BTW, Fiji has settled down in her new home. However, she still expects a 20 mile bicycle run each day. No slacking for me!

Save Fiji’s Boyfriend

Fiji made a little friend while in Coolidge. His name is Max. He came by everyday to ask if Fiji could come outside and play. He’s about 6 months old or less. Unfortunately, his wandering ways has landed him in the town pound. He will be euthanized on 9/16 if no one claims him. I told his owners, but they do not seem interested in paying the fee to get him out. Fiji is so sad about her friend. She misses him! If you want a doggy, please give Max a forever home. He’s super sweet and a little dopey, but trainable. 🙂 Email me at jbrzr3@gmail.com if interested.

Max comes over to play with Fiji.

Max comes over to play with Fiji.

Max is a tough little one who takes all of Fiji's punches.

Max is a tough little one who takes all of Fiji’s punches.

See more photos here:

https://www.facebook.com/media/set/?set=a.619322538099209.1073741827.100000644051693&type=1&l=9251bbcf68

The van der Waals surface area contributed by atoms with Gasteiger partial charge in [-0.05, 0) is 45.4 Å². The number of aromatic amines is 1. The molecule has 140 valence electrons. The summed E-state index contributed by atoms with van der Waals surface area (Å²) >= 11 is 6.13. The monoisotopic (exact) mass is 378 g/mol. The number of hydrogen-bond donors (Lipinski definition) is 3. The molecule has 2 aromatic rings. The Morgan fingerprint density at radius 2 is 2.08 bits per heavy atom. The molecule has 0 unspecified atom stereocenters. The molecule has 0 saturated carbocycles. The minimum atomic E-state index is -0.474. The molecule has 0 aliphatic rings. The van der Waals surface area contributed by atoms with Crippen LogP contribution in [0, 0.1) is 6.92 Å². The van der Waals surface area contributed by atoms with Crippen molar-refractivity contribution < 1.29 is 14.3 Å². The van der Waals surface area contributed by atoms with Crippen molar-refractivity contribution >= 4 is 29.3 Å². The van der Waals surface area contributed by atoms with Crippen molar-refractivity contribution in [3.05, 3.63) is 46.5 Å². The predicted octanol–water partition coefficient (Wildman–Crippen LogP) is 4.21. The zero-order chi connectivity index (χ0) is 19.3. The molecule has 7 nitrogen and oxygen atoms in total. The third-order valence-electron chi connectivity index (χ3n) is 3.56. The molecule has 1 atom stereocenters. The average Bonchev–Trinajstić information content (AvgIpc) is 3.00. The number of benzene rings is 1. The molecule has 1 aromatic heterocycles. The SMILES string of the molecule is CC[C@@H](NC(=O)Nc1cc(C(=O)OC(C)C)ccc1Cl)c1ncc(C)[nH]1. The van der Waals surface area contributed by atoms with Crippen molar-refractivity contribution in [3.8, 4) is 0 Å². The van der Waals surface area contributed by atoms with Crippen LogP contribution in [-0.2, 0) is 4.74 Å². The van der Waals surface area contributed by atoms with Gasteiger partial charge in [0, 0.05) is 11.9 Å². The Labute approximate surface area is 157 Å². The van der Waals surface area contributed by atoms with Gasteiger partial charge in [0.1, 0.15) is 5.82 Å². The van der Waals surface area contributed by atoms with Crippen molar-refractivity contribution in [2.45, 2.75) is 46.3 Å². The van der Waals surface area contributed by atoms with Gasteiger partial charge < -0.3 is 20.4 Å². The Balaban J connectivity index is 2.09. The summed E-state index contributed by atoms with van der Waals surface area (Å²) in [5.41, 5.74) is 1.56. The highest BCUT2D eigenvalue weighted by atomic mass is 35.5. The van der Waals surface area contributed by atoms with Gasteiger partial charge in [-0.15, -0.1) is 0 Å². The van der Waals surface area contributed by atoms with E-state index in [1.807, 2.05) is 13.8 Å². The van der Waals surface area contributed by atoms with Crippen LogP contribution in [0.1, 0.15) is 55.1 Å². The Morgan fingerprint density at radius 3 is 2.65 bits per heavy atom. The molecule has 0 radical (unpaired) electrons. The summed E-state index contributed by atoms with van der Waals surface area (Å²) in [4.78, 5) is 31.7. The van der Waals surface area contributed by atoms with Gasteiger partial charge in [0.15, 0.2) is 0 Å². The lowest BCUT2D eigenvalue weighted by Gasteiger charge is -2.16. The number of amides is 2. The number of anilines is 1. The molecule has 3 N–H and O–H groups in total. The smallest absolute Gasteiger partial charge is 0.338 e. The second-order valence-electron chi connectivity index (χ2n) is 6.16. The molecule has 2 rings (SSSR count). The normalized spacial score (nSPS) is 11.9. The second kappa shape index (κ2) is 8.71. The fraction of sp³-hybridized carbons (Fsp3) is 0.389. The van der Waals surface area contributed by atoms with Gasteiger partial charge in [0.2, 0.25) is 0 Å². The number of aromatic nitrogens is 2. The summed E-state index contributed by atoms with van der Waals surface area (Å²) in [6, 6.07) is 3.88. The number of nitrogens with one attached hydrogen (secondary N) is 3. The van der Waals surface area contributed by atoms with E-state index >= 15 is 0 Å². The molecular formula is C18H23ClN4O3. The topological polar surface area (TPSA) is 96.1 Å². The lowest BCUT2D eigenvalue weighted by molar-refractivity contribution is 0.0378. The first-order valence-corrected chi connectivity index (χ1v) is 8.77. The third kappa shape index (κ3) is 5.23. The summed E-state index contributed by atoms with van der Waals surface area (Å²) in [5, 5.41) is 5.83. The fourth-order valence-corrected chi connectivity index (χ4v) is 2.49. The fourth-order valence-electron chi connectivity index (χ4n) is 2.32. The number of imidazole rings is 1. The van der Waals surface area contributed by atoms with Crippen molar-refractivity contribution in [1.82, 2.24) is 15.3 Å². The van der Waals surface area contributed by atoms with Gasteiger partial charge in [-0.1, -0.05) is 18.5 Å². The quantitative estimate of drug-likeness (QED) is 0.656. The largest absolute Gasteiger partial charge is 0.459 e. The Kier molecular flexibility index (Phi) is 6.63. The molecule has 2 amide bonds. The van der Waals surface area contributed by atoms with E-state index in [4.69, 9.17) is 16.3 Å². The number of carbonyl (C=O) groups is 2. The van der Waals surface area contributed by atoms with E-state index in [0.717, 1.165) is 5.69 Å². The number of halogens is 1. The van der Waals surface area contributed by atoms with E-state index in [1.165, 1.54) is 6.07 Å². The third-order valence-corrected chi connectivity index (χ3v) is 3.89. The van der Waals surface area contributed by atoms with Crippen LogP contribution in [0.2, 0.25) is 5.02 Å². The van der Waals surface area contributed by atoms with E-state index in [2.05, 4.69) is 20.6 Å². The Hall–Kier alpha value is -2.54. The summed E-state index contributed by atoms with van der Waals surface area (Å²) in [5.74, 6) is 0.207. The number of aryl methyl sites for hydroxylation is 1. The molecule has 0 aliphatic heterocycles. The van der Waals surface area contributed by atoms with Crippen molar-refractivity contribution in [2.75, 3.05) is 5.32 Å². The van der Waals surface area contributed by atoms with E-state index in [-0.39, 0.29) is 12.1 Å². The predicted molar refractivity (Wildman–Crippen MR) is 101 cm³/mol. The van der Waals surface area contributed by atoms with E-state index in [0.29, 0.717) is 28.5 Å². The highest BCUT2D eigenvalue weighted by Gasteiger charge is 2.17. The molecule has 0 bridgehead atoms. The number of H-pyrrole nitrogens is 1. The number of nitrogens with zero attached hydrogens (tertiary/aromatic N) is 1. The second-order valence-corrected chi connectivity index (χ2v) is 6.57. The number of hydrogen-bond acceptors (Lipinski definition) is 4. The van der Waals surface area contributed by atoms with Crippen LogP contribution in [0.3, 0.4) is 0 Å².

Trayvon Reflection

Several days ago, I pulled up to a house. It was hot, I was dehydrated and dizzy. The house had a huge tree in the front yard. Overall, the neighborhood was nice and welcoming.

The owners of the home drove into their driveway just as I started to sit down. I told them what I was doing, and asked if I could use their gorgeous front yard as a resting ground. Husband and wife were happy to oblige, offered me cold water and went on with their business inside.

After several minutes, the cartoon birds stopped flying around my head, and Fiji and I were cool. However, I was frustrated due to the humidity and hills, so I decided to rest a little bit longer to remotivate my mental.